CCTV used to be considered a solution to security issues. But in recent years, data protection legislation in both the UK and Ireland has reflected concerns over privacy and personal rights. Storing recorded security footage is now considered the same as storing personal data.
With a name that, alone, suggests it’s something no enterprise should want to keep, Dark Data is often a misunderstood presence in company servers. In fact, despite its ominous name, it is actually a highly-valuable asset, and storing Dark Data and correctly mining it can provide huge benefits to businesses.
For a while now, talk amongst the information technology community has been rife with conversation about the upcoming EU General Data Protection Regulation (GPDR). The legislation is to be finalised this year and will be effective from May 2018. The following article discusses how the GDPR will affect cloud hosting for both providers and users.
The Information Commissioner’s Office (ICO) is the independent regulatory office in charge of upholding information rights in the interest of the public. The organisation covers the following: Data Protection Act Freedom of Information Act Privacy and Electronic Communications Regulations (PECR) Environmental Information Regulations INSPIRE Regulations The re-use of Public Sector Information Regulations What does the
First published December 2016 On May 25 2018, the new General Data Protection Regulation (GDPR) officially became EU Regulation 2016/679, heralding a new era of data protection across the European Union, leading to varied ramifications for companies around the world. Although employers and organisations won’t need to abide by the new requirements until May 25,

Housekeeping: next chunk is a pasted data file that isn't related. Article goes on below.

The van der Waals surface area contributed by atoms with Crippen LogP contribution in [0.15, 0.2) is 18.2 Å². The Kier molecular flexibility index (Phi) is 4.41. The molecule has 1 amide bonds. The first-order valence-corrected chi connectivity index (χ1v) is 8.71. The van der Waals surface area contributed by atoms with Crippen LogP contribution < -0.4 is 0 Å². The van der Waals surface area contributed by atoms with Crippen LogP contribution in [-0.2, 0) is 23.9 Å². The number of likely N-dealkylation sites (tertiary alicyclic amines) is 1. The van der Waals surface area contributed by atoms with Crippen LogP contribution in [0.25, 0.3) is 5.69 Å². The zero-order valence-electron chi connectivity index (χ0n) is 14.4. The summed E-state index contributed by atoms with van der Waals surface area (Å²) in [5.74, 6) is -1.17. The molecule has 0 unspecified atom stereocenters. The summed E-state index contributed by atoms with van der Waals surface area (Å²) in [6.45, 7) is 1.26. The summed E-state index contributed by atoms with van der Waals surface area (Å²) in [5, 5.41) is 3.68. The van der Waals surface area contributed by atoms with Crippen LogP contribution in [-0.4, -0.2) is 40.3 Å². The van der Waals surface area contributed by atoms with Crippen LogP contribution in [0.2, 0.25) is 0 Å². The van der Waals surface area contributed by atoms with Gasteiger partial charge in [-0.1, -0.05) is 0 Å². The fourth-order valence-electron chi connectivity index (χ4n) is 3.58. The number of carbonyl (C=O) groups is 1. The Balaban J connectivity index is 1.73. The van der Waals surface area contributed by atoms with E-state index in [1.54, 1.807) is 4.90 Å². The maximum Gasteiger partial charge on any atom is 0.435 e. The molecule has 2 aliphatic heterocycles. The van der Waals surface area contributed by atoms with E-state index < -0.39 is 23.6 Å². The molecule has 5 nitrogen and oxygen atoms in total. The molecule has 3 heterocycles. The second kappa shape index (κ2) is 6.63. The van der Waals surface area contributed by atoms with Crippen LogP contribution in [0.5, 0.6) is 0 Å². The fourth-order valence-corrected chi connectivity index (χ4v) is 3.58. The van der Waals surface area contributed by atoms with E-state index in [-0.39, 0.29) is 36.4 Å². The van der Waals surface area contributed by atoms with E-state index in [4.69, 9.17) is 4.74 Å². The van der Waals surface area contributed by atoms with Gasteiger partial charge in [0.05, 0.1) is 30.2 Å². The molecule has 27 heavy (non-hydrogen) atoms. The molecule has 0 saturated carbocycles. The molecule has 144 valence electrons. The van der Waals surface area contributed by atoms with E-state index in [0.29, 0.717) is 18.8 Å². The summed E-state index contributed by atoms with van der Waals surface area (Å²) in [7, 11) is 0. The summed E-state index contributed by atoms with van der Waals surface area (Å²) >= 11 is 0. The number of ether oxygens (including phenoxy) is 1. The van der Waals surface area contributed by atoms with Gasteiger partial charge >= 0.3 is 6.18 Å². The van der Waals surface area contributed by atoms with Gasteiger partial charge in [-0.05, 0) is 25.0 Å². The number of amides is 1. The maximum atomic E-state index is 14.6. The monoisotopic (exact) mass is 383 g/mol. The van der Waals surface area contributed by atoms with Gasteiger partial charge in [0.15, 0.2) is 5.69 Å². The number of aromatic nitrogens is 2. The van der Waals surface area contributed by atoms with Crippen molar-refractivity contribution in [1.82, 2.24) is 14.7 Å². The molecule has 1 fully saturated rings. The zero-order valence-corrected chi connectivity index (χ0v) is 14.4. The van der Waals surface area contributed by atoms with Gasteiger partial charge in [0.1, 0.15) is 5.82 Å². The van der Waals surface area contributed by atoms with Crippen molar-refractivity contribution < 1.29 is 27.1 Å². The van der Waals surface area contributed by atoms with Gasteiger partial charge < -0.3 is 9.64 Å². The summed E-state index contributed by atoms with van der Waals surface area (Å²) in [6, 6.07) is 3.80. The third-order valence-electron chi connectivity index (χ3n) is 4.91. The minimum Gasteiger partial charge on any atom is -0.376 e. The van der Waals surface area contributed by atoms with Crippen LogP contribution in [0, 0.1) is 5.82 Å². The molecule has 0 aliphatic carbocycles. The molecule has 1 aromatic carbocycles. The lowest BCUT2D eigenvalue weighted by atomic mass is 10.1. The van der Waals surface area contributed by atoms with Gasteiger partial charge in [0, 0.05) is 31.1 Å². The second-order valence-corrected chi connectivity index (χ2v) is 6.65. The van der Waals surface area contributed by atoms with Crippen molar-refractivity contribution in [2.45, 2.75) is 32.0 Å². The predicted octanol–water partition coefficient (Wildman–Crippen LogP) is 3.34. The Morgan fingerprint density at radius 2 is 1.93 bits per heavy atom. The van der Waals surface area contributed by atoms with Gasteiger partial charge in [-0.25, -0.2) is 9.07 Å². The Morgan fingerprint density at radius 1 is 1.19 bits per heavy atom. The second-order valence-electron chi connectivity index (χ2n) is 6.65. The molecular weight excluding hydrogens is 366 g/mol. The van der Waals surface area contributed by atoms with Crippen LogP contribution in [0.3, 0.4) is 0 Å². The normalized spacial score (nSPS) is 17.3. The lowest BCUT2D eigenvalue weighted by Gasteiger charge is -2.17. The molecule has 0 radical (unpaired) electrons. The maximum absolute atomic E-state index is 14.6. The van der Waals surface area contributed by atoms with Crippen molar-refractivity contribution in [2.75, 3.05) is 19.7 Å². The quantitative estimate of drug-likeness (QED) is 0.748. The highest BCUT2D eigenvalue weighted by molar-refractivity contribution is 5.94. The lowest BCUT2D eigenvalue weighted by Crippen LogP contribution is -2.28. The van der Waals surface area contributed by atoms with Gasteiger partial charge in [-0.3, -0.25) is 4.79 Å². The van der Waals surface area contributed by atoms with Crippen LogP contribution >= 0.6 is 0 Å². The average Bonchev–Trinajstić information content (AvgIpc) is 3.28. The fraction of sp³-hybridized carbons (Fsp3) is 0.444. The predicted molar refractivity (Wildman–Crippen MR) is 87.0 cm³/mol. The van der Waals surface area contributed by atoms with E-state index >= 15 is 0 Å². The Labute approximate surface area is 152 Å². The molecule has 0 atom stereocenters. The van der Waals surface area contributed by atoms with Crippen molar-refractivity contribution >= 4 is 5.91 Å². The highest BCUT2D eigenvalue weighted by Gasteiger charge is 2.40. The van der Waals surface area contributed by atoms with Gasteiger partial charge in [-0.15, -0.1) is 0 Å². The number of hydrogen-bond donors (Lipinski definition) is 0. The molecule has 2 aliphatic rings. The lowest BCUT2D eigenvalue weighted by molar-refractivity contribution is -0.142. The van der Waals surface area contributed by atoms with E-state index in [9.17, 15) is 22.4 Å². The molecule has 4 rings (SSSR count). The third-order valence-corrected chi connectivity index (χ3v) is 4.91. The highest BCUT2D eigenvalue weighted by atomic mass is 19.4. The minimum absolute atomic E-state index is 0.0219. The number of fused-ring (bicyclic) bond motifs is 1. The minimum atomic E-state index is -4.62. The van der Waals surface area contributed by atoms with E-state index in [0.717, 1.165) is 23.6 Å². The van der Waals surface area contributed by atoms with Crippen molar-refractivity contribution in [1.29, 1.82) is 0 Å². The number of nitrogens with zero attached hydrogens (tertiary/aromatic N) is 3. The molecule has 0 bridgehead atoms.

First published November 2016 When the new EU General Data Protection Regulation (GDPR) finally takes legal effect on May 25th, 2018, it will bring change to the whole data capture, storage and processing arena. New comprehensive legislation will govern the way businesses must handle and protect personal data, with a specific focus on the privacy
First published November 2016 Sweeping changes to data protection in the European Union will come into enforcement in 2018 – May 25th to be precise – when the new General Data Protection Regulation (GDPR) is fully implemented across Europe. These changes will affect businesses in the UK in many ways, even with the status of
First published September 2016 Britain exiting the European Union will have huge ramifications for UK businesses. Do you understand how your business will be affected? As the UK public voted to leave the European Union, a collective sigh of relief must have rung out across the nation from businesses who, in their mind, believed that
First published September 2016 The EU’s General Data Protection Regulation (GDPR) will be one of the most far-reaching data protection regulations in recent times. It will unify data protection for residents of the European Union (EU) and the export of data outside of the EU. It has taken since 2012, when the earliest drafts were
First published September 2016 When the EU’s new General Data Protection Regulation comes into full effect and enforcement in May 2018, businesses both in Europe and those who engage with European customers will face sweeping new requirements on data capture and data erasure. The GDPR will dramatically change the rights of the data subject and
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